Reviving a Troubled Force: How to harness ‘the ability to believe in ourselves’
Richard J. Pennington
Chief of Police, New Orleans, Louisiana
For some time after Richard J. Pennington arrived in New Orleans, members of the city's small fraternity of cop-watchers would receive occasional anonymous telephone calls. "Pennington's leaving," the voice on the other end would say. "The moving van's in front of his house right now." It was a curious form of hazing, if only because it was so easily contradicted: The van was never there. But the rumors always got back to Pennington — he had to deny them publicly a few times — and they served their purpose: to remind him that there were people in town who didn't want or expect him to last as police chief.
Pennington finally did come close to decamping this past spring, when Washington, D.C., the city he'd left to take over as police chief in New Orleans, put him on its short list to take on the job of overhauling its beaten-down police force. But by then everything had changed in New Orleans. He had managed to turn himself into perhaps the most popular public official in the city, as well as one of hottest properties in American policing.
He did this by leading the transformation of the New Orleans police department from an object of outright derision into a force that chiefs in other cities look to these days for inspiration. When Pennington took over, crime in New Orleans was skyrocketing, morale on the force was nearing rock-bottom, and corruption on the force was endemic. Indeed, on his first day in office he learned from the FBI that one of his officers was running a drug ring made up of NOPD cops. As Pennington says, dryly, "It didn't take long for the reality to set in that I had a very troubled police department."
He went after corruption vigorously, forcing the resignation of dozens of officers, disciplining several hundred more, and creating a new, hard-nosed Public Integrity Division. He reordered an administrative structure that had broken the department into personal fiefdoms, and banned the practice of allowing officers to hire their supervisors for off-duty guard "details" at restaurants and other establishments around town. He worked closely with Mayor Marc Morial to raise officers' salaries and beef up the force: In the past 18 months, the NOPD has hired some 500 recruits.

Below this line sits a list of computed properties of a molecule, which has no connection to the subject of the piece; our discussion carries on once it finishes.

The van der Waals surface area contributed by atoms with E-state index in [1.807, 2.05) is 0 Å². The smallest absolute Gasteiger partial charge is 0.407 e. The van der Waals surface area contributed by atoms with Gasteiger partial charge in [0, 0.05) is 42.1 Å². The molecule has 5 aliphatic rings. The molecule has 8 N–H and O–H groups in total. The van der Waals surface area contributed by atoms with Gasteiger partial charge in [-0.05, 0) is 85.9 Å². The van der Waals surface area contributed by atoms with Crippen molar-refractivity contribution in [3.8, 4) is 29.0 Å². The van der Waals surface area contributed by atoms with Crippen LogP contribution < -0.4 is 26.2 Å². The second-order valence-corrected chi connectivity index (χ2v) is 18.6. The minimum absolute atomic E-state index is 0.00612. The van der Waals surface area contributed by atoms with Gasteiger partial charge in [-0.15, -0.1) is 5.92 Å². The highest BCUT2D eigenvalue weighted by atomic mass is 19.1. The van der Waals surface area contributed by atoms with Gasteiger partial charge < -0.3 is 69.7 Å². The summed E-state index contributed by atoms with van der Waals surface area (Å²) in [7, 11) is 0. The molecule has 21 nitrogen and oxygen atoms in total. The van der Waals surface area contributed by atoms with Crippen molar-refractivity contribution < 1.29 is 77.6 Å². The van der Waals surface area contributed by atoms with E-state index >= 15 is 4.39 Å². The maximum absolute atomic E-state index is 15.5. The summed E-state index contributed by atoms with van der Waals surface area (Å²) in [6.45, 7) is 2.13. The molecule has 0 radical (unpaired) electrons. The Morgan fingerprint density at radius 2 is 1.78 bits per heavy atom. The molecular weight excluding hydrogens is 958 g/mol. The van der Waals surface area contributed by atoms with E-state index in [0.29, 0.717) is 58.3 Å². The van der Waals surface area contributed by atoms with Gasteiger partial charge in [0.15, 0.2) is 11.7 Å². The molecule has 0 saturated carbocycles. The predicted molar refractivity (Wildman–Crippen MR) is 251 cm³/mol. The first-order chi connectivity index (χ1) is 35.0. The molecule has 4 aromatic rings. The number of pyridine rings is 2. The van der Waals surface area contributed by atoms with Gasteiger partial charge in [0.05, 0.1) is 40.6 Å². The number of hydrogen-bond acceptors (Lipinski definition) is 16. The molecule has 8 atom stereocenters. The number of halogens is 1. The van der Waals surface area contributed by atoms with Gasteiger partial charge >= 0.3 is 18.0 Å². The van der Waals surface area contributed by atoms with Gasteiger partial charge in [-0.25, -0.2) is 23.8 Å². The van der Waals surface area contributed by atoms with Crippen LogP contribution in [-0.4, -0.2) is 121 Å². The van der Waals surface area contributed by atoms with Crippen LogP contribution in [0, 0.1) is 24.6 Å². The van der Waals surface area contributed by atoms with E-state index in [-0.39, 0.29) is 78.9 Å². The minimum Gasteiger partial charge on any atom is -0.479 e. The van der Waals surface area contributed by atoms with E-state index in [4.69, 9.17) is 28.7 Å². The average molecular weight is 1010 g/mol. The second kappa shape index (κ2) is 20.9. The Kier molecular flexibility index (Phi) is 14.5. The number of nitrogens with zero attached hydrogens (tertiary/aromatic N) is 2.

Perhaps most important, Pennington put into place the process known as "Comstat." The weekly meetings — an idea imported from New York City — allow Pennington and his brass to know in detail what crime problems the city is facing and to deploy accordingly, and give them a tool for putting pressure on district commanders to make crime-fighting their top priority. Comstat "holds everyone responsible for crime in their patrol areas," says Pennington. "The captain gets on the lieutenants, the lieutenants get on the sergeants and the sergeants get on the patrol officers." The results can be read in the city's violent-crime statistics: double-digit drops over the past couple of years, and, in the first six months of this year alone, a decrease of 13 percent from the same period in 1997.
Of course, Pennington's efforts have been helped by everything from the healthy economy to a rising determination in inner-city communities to combat violent behavior. But in searching for keys to New Orleans' turnaround, the eye inevitably comes to rest on the city's newly vigorous police force. "It doesn't take a rocket scientist to put something like this in place," Pennington says. "It gave us the ability to believe in ourselves — the creativity of the commanders and some of the subordinates has really fostered a convincing attitude that we can go out there and really make a difference in fighting crime. We didn't believe that before."
— Rob Gurwitt
Photo by Jackson Hill/Southern Lights